Study Questions on Mill, Autobiography


In this introduction the editor tries to fit Mill into the broader framework of early 19th century European thought.  How does the editor fit Mill into the context of the Enlightenment, Romanticism, Utilitarianism, and Utopian socialism?

Chapter 1

How does Mill describe the era into which he was born?  What does he mean by this?

How does Mill describe his father's place in English society?  Describe the stages of Mill's education between   age 3 and 14.  What subjects did he learn, in what order, and how?

What was his father's basic method of instruction?  What was the goal?

What sort of contact did Mill have with others of his age?  Why?  What did Mill do "for enjoyment" as a child?  Explain.

Think back to our discussions of the Enlightenment and of ideas about education.  In what ways was Mill's education a product of the Enlightenment?


Chapter 2

What or who was the major moral influence on Mill as a youth?

With what sort of spiritual beliefs was the young Mill raised?

Did Mill grow up without any clear moral standards?  Explain.

How did his father differentiate good from bad, etc.?

How would describe the emotional atmosphere of Mill's youth?  How does Mill explain this?

What effect did living in France in 1820 have upon the young Mill, and why? 

How did it shape his opinions of life in England as opposed to life on the continent?


Chapter 3

What effect did study of the French Revolution have on Mill's life and ideas and why?

Just what about Benthamism was so attractive to Mill?  Why did it give "unity to [his] conception of things"?

What were the major interests linking young Mill to his friends Grote and Austin, Tooke and Roebuck, etc.?

What did Mill do for a living?  Explain the relationship between his livelihood, his father's livelihood, and their   common philosophical beliefs.


Chapter 4

What about English public life in the early 1820s did Mill and his compatriots find unjust and irrational?

What was the Westminster Review, and what was its general editorial aim?

In what sense did the Westminster Review represent a radical-Liberal perspective?  What sort of positions, for instance, did it take on issues of representation?  Freedom of thought?  Free trade?

What means of disseminating Benthamite and other left-Liberal ideas does Mill explain in this chapter?

How did Mill"s father's argument for democracy differ from the "classical" liberalism we have discussed?

What was the basis of the debates between Mill's cohort and the Owenites?  What were there positions in these debates?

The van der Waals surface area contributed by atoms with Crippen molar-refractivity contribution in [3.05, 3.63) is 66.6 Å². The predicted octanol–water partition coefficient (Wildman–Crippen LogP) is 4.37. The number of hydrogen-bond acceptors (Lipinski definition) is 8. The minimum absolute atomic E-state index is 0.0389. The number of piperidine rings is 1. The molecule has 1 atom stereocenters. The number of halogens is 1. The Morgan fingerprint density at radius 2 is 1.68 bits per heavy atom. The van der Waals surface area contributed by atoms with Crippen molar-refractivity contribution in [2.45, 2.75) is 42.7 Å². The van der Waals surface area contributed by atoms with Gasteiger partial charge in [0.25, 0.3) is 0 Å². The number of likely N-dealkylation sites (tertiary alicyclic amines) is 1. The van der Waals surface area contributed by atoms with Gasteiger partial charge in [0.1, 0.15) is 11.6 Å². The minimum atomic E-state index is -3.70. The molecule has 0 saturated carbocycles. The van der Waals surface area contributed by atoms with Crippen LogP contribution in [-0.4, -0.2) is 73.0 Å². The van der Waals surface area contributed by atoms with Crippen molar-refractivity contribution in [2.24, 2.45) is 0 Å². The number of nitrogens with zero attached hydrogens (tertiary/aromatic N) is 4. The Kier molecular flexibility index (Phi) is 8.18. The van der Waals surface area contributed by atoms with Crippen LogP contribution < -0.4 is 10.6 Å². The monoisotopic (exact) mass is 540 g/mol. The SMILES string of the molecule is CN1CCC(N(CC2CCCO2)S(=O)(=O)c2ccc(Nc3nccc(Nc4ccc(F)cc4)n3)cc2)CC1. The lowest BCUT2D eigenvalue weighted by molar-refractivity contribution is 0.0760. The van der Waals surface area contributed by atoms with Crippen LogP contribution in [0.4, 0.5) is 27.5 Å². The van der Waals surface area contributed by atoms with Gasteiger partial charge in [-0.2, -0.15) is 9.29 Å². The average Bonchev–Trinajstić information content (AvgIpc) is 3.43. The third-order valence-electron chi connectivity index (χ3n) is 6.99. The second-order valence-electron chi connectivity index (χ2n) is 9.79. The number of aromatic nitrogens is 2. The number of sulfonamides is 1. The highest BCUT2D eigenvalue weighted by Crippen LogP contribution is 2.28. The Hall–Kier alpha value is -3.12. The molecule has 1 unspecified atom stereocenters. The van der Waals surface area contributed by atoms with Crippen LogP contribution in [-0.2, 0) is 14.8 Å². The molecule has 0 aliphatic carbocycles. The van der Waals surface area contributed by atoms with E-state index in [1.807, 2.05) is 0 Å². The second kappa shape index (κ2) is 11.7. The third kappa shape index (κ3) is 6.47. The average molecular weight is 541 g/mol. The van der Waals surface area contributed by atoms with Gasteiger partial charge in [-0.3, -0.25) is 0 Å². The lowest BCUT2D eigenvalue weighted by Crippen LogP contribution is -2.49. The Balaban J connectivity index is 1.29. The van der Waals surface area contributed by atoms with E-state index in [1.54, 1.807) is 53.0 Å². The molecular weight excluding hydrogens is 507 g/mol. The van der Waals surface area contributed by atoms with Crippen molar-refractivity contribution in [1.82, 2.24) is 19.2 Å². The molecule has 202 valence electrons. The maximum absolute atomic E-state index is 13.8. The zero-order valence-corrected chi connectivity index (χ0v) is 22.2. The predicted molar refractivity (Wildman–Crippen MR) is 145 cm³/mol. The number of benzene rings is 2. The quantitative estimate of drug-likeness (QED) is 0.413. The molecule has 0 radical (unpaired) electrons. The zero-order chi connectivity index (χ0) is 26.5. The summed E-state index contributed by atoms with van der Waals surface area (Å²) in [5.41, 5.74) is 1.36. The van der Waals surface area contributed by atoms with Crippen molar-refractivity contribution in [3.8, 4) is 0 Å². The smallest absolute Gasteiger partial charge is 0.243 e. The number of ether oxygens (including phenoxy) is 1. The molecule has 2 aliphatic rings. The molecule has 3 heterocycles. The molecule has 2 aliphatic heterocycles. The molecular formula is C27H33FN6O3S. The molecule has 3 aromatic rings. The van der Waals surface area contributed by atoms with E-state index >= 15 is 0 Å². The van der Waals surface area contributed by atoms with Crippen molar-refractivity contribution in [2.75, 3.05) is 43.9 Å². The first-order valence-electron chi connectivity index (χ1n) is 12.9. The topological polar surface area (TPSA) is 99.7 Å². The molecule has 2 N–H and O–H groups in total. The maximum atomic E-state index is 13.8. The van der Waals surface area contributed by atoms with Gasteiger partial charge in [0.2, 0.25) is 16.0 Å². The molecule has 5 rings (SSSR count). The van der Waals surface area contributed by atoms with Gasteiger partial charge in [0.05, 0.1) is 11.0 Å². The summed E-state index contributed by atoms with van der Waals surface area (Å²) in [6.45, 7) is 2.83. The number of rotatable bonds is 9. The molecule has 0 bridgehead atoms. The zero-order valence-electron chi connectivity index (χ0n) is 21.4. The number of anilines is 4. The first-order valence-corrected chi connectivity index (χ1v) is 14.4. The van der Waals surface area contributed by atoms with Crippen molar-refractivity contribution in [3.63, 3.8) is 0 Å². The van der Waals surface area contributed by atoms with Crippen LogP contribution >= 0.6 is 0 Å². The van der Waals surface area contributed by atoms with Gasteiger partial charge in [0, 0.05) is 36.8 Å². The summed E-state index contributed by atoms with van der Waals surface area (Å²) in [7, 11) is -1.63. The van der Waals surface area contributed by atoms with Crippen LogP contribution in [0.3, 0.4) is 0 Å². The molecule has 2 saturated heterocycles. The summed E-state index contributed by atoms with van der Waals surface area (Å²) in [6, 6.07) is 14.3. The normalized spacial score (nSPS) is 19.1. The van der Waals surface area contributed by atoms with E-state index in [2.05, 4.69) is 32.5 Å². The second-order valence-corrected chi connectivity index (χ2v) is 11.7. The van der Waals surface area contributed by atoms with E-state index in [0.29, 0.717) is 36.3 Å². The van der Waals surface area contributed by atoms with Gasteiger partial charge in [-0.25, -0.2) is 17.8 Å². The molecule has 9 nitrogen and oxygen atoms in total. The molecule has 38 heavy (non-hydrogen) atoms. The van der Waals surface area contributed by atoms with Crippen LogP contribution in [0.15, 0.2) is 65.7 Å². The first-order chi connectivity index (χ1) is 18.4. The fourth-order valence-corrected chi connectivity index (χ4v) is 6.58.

Chapter 5

How old was Mill when he had his "mental crisis"?   What caused his crisis?  What question did he ask himself, how did he answer, and what was the result?  Why?

Mill says that the experience of his breakdown had two major effects on his viewpoints.  What were these?  Explain.  How did he think a person could become happy?  What did he now consider important that he had previously ignored?

Think about Mill's crisis--how would you link the issues that he suffered over to what we read of and by the Romantics?  Point out passages in which Mill himself suddenly sounds like a Romantic.

In what ways did Mill now turn against British Enlightenment traditions in the analysis of politics?

What ideas about the relationship between society, power, and state institutions did Mill now borrow from French  radical thinkers like Saint-Simon?

How did Mill's understanding of history change after studying French radicalism?

What criticisms of classical liberal political economy did Mill begin to consider based on his reading of French  radicals?

Mill says that he hoped that the poor would adopt the philosophy of the (utopian) socialists--why?


Chapter 6

To whom does the title of this chapter refer and why?

What effect did reading de Tocqueville have on Mill and why?

What in the thought of the founder of Logical Positivism, Compte, did Mill find troubling and why?


Chapter 7

What did Mill the philosopher have to say as an adult about the idealist concept of "external" truths known through intuition,, and why?

Why does Mill say that he had been a democrat but not a socialist?  Explain.

What soured Mill on the chance of continental Europe leading the democratic movement?

Did Mill believe that the job of drafting laws should be given to a democratic representative legislature?  Explain.  What was Mill's view of the rights of women?

What did Mill seem to think of the English working class?


OK, now let's connect this to our earlier readings and discussions:

1)  What elements in Mill's methodology and in his basic ideas are clearly rooted in the traditions and ideas of the Enlightenment?

2)  What aspects of Mill's ideas appear to be rooted in (or at least resonate with) Romanticism?

3) In what ways were Mill's views a response to the internal political contradictions in European society highlighted by the French revolution?

4) In what sense were Mill's views a response to the internal social contradictions in European society highlighted by the industrial revolution?

5) How do Mill's arguments compare to the arguments that Shelly seems to be making in Frankenstein?